• Removing the excess barriers faced by women-owned firms meaningfully expands female entrepreneurship. Specifically, eliminating excess formalisation and entry costs nearly doubles the fraction of women-owned firms, while eliminating hiring frictions expands female entrepreneurship more than five-fold. Removing all excess barriers results in a nearly ten-fold increase, such that just over half of firms in the economy would be women-owned.  
  • Eliminating these excess barriers disproportionately helps female workers. Under all counterfactual scenarios, the increase in real wages for women workers is greater than for male workers (which is intuitive, given India’s low female labour force participation coupled with the fact that women entrepreneurs are more likely to hire female workers). 
  • Counterfactual simulations highlight the presence of low productivity male-owned firms that operate only because they do not face competition from female-owned firms (which cannot enter or expand because they face excessive barriers). Removing the excess barriers results in high-productivity women entrepreneurs entering the economy and displacing low-productivity male entrepreneurs.
  • This improves the efficiency of talent and resource allocation in the economy, resulting in substantial gains in aggregate productivity and welfare (as measured by real wages). Eliminating excess formalisation and entry costs leads to modest productivity and welfare increases, while eliminating hiring frictions results in more substantial gains. Removing all excess barriers increases aggregate productivity by nearly a tenth and welfare by nearly a fifth.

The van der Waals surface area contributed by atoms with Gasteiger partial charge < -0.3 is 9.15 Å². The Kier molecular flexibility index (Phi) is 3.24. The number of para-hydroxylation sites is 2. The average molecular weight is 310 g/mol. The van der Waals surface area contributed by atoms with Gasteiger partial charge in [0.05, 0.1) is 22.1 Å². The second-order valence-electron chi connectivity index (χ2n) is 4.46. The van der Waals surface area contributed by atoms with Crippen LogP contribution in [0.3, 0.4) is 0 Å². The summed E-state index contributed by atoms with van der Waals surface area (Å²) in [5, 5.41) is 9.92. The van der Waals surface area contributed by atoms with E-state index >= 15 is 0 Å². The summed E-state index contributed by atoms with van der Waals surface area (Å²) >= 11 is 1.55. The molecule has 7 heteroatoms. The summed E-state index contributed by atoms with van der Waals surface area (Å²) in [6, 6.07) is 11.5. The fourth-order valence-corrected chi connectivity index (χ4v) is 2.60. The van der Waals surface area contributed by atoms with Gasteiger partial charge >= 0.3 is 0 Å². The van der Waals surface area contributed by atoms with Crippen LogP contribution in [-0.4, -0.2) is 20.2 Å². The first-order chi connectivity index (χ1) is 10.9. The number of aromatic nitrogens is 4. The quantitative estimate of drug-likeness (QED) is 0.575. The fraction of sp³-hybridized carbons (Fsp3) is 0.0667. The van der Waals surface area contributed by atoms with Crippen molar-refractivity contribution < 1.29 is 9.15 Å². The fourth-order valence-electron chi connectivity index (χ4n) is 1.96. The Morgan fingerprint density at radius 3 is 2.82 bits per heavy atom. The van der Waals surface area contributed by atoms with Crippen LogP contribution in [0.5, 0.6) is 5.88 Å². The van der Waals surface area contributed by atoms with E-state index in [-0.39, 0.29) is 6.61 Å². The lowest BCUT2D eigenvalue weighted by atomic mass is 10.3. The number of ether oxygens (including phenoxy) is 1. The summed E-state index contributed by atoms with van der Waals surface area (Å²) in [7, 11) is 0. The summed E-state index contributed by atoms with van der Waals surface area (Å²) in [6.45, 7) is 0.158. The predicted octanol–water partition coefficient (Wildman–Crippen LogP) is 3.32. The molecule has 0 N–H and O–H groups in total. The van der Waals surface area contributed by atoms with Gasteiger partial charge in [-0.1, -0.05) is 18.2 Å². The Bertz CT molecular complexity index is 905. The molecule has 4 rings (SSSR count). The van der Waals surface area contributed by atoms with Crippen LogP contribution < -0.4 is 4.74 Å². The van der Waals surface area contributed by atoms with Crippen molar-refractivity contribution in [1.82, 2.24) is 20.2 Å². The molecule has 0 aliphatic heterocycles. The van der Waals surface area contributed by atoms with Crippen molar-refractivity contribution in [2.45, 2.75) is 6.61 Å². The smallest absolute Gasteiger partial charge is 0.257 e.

These results demonstrate that promoting gender equality in entrepreneurship is beneficial not only to women, but to the entire economy. Further research should assess which specific policy interventions are most effective in reducing the barriers to entry, operation, and expansion faced by female-owned firms. A key challenge is that several of these barriers are not due to legal constraints, but to norms and attitudes that are more difficult to measure. Combining case studies of specific interventions to empower women with our framework would be a fruitful approach towards assessing not only whether such interventions are successful, but also their aggregate impacts.

References

Bento, P (2020), "Female Entrepreneurship in the U.S. 1982 - 2012: Implications for Welfare and Aggregate Output," Working Papers 20201201-001, Texas A&M University, Department of Economics.

Chiplunkar, G and P K Goldberg (2021), “Aggregate Implications of Barriers to Female Entrepreneurship,” February. 

Cuberes, D and M Teignier (2016), “Aggregate Effects of Gender Gaps in the Labor Market: A Quantitative Estimate,” Journal of Human Capital 10(1): 1–32.

Fletcher, R, R Pande, and C M Troyer Moore (2019), “Women and Work in India: Descriptive Evidence and a Review of Potential Policies”.

Hsieh, C-T and P J Klenow (2009), “Misallocation and manufacturing TFP in China and India,” The Quarterly Journal of Economics 124(4): 1403–1448. 

Hsieh, C-T, E Hurst, C I Jones, and P J Klenow (2019), “The Allocation of Talent and US Economic Growth,” Econometrica 87(5): 1439–1474.

Lagarde, C and J D Ostry (2019), “The macroeconomic benefits of gender diversity”, VoxEU.org, 5 December. 

Lahoti, R and H Swaminathan (2016), “Economic Development and Women’s Labor Force Participation in India,” Feminist Economics 22(2): 168–195.

LaPorta, R and A Shleifer (2008), “The Unofficial Economy and Economic Development,” Brooking Papers on Economic Activity 105(3): 473–522.

Restuccia, D and R Rogerson (2017), “The causes and costs of misallocation,” Journal of Economic Perspectives 31(3): 151–74.

Ulyssea, G (2018), “Firms, Informality, and Development: Theory and Evidence from Brazil,” American Economic Review 108(8): 2015–47.

World Bank (2012), World Development Report 2012 : Gender Equality and Development. Washington, DC. 

World Bank (2020), “World Bank Enterprise Surveys” (http://www.enterprisesurveys.org).

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Topics:  Gender Labour markets

Tags:  female entrepreneurship, gender equality, female firm ownership, India

Assistant Professor of Business Administration, Darden School of Business, University of Virginia

Elihu Professor of Economics, Yale University